After a week of heavy criticism, Lycos Europe said on Friday that it has thrown in the towel on its plan to launch denial-of-service-like attacks on spammers. In the statement, the company rapped the media, as well as Internet monitoring company Netcraft.
"We are astonished by the enormous resonance generated by the "Make love not spam" campaign," the statement read. "With this campaign we intended to raise a new impulse in the antispam discussion, and therefore create awareness for the big economic and societal problems caused by spam. The campaign has reached its goal and thus will be stopped."
The company forcefully denied it launched any denial-of-service attacks on spammers and that it hadoffline.
The statement continued: "In opposition to media reports to the contrary, we did not attempt any denial-of-service. We forcefully rebut a report by Netcraft referring to two spam servers having been disabled by our screensaver. At the point of time of the Netcraft measurement on December 1st, 2004, both spam servers were not on the target list of the screensaver. Also, the screensaver's website has not been hacked as reported by F-Secure. This has been acknowledged by F-Secure itself."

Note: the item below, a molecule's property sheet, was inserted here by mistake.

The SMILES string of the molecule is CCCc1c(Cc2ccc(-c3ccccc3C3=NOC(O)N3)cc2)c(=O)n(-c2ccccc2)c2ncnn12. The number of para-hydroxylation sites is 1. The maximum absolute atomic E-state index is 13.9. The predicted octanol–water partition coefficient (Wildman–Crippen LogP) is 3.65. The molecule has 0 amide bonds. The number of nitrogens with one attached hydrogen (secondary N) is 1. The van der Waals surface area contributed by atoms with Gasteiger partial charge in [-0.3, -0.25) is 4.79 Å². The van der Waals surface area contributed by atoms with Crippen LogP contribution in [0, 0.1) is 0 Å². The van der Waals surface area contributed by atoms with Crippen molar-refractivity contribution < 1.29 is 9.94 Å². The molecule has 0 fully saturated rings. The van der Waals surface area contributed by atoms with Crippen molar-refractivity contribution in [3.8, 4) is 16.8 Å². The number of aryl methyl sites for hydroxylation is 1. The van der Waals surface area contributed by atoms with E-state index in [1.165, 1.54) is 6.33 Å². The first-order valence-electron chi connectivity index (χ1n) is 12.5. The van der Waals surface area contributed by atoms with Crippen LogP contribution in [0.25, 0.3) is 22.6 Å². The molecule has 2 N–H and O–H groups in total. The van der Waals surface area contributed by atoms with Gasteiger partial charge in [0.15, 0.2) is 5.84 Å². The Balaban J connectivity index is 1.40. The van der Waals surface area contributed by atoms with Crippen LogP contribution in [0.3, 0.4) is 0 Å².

This decision comes about a week after the "Make love not spam" screensaver. The tool was on Friday, but at the time Lycos claimed that the tool would soon be back online. The downloadable screensaver uses the idle processing power of users' computers to slow down bandwidth that connects to spammers' Web sites.
"Things have changed," said a Lycos UK representative on Monday. He said that the company had reviewed "Make love not spam" before deciding not to bring it back.
Lycos Europe is a separate company from the Web portal that bears the Lycos name in the United States. Lycos Europe claims that it maintains roughly 40 million e-mail accounts in eight European countries.
Lycos Europe won huge amounts of publicity from its antispam tool, but also attracted a storm of criticism from experts who said the scheme was poorly thought-out.
Although the campaign was short-lived, legal experts believe that the plan highlighted holes in U.K. laws. Earlier this year, the All Party Internet Group (APIG) recommended that parliament make it an offence to impair access to data as part of an upheaval of the Computer Misuse Act of 1990. But as it stands, companies may have trouble prosecuting anyone who starts DDoS attacks.
"The Lycos thing has shown a lack of ability (in the law) to prosecute for denial-of-service attacks," said Mark Smith, solicitor for Olswang. "You would struggle under current laws to bring a case against someone. The problem is that DDoS attacks cross jurisdictions."
Graeme Wearden of ZDNet UK reported from London.